Just what democracy and rule of law did the United States and its allies bring to Afghanistan? Systematized corruption and blatant self-dealing? A Ponzi scheme in the guise of a banking system, while our own banking system was incubating the crash of 2008? A government where billionaires benefitting from monopoly procurement contracts get to write the rules?

Is that American democracy? Well … is it?

Pakistan. The Taliban — so the dominant narrative goes — arose in the early 1990s in Kandahar. That is incorrect. They were birthed across the border in Quetta, Pakistan. I have had countless conversations, with actors in the drama as well as ordinary people who had watched events unfurl in Kandahar, and in Quetta. Their accounts were detailed and unanimous: The Taliban were a project of the Pakistani military intelligence agency, the ISI. ISI operatives even conducted market research, testing the name “Taliban,” and the spin that these humble religious apprentices had no interest in government, they just wanted to curb the chaos infesting the city in the wake of the Soviet withdrawal.

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The label and the message took. But they were lies.

And who negotiated the Taliban’s entry into Kandahar back then? Who peddled those lies to get battle-scarred Mujahideen commanders to step aside? None other than Hamid Karzai. His own father broke with him over his decision to further the ISI project, I was told by members of his household.

And now Karzai emerges again from the vortex to negotiate the Taliban’s return to power. I wonder: For how many months have he and his associates in the newly announced coordinating committee been negotiating this surrender? What role has US Special Envoy Zalmay Khalilzad been playing?

Meanwhile, after the Taliban’s 1990s triumph, Osama bin Laden took up residence in their de facto capital, barely a hundred miles from Quetta. Later, with US forces closing in on him, he escaped to Pakistan and sheltered in the army’s garrison city of Abbottabad.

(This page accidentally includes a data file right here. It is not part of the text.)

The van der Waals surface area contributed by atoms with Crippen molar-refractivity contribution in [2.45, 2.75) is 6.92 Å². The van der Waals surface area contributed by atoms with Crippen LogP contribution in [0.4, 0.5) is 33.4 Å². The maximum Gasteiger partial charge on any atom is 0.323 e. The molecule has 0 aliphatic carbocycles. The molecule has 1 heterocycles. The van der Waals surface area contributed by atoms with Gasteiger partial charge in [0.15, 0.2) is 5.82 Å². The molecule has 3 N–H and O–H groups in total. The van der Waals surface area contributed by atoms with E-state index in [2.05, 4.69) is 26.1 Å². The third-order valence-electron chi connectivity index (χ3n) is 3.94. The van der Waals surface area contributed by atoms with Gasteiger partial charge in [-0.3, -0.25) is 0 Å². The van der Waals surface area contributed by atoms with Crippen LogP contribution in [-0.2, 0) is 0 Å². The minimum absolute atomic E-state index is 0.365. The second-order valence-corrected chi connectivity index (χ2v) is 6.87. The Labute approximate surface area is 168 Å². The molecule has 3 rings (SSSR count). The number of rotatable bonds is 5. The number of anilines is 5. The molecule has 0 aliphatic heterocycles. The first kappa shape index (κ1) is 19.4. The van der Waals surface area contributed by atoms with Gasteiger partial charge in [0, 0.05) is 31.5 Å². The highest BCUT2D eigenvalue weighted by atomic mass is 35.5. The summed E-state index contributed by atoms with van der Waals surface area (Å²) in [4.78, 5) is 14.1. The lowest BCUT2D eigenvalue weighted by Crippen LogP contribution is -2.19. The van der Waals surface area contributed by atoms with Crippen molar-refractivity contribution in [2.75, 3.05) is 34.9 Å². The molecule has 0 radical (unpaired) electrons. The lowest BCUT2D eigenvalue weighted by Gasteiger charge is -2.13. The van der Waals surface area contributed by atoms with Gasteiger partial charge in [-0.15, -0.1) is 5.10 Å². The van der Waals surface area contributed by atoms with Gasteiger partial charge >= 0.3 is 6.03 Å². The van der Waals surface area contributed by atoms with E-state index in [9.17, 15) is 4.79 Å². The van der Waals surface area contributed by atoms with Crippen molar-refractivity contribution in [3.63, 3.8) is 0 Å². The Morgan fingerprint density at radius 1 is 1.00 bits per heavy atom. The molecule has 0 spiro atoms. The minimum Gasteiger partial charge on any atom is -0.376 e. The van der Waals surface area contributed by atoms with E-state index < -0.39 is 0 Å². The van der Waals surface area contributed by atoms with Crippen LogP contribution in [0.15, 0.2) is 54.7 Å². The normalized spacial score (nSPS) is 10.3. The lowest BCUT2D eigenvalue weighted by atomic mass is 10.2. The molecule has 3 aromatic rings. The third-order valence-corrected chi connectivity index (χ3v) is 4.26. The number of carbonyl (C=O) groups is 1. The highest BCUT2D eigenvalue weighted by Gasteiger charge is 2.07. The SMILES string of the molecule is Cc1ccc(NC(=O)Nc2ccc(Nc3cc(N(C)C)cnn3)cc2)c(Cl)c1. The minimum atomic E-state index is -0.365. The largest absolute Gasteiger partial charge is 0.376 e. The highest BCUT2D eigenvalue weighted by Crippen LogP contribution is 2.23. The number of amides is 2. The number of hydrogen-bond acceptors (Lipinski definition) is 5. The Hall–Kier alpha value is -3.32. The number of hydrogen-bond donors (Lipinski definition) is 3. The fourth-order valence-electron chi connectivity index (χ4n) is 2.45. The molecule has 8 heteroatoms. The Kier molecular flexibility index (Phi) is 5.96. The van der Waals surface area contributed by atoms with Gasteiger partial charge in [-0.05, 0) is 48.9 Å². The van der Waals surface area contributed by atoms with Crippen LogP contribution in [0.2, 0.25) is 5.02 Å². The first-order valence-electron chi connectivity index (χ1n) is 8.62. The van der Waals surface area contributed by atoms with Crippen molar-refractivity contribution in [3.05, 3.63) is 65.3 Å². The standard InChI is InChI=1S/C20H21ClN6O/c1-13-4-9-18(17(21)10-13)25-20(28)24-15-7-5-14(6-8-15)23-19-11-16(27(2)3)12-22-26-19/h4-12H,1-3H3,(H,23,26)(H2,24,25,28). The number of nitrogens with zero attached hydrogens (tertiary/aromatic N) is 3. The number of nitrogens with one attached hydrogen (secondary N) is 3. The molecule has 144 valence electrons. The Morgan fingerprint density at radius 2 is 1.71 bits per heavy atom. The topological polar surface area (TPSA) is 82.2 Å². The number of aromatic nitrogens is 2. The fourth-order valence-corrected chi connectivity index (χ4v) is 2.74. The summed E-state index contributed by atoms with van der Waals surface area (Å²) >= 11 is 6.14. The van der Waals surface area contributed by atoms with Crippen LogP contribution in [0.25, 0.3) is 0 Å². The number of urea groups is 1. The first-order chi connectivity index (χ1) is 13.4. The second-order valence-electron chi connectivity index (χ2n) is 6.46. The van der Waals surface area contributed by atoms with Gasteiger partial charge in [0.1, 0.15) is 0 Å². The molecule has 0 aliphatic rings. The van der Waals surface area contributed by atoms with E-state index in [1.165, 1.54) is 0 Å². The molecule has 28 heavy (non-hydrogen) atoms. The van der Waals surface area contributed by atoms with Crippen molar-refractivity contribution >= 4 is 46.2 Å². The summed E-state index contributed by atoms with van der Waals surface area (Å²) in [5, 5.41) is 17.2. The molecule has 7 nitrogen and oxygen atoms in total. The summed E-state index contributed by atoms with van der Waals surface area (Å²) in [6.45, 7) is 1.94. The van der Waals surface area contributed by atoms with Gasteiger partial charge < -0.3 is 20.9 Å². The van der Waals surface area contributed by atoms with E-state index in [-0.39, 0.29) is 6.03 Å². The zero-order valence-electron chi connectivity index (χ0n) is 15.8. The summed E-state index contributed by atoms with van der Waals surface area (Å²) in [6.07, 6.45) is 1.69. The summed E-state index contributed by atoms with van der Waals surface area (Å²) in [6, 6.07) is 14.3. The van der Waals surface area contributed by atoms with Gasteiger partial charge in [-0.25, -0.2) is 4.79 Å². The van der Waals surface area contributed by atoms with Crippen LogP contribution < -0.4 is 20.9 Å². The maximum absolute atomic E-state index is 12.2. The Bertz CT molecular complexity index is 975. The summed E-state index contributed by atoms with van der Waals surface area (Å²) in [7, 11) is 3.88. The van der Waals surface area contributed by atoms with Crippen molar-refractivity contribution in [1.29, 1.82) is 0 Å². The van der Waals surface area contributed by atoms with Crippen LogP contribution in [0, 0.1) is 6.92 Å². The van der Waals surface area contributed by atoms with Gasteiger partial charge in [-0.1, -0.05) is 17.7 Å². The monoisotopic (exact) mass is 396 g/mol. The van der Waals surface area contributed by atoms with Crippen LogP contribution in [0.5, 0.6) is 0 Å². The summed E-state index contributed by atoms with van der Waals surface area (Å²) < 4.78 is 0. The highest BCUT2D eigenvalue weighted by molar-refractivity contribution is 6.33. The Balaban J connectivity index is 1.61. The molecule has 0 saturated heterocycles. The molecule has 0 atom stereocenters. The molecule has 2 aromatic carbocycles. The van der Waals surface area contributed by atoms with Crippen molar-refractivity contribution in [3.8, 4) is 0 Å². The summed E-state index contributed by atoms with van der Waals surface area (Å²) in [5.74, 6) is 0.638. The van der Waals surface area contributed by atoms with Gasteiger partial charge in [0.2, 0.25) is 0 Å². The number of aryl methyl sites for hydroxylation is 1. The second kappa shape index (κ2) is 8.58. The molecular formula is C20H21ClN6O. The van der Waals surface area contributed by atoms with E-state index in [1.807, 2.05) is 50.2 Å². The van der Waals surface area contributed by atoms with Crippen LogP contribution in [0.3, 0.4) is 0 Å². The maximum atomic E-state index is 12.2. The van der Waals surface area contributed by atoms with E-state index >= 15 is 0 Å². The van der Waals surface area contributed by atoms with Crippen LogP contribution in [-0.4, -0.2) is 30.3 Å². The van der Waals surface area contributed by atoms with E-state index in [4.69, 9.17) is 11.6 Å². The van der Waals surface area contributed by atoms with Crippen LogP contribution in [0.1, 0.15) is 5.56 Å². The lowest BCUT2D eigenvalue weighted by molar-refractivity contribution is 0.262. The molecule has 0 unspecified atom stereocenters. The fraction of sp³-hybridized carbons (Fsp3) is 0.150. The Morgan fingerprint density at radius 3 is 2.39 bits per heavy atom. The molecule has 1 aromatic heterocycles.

By 2003, the Pakistani ISI was back at it: reconstituting, training, and equipping the Taliban again, rescuing targets American personnel had identified. That’s why Islamabad was not warned of the Bin Laden raid ahead of time — for fear he would be warned.

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And now this.

How do we suppose a ragtag militia lurking in the hills — as we’ve so often heard the Taliban described — managed to execute such a sophisticated campaign plan with no international support? Where did the men and materiel come from, the endless flow of cash to buy off local soldiers and police?

Self-delusion. How many times have you heard US officials vaunt the progress being made in Afghanistan? How often did they insist that spectacular urban explosions were signs of the Taliban’s “desperation,” and their “inability to hold territory?” When did the US State Department spokesman tell reporters that the United States was not abandoning Afghanistan, merely “reducing its civilian footprint?”

Who did we think we were deluding?

Sarah Chayes, the author of “On Corruption in America: And What Is at Stake,” lived and worked in Afghanistan from 2001 to 2011.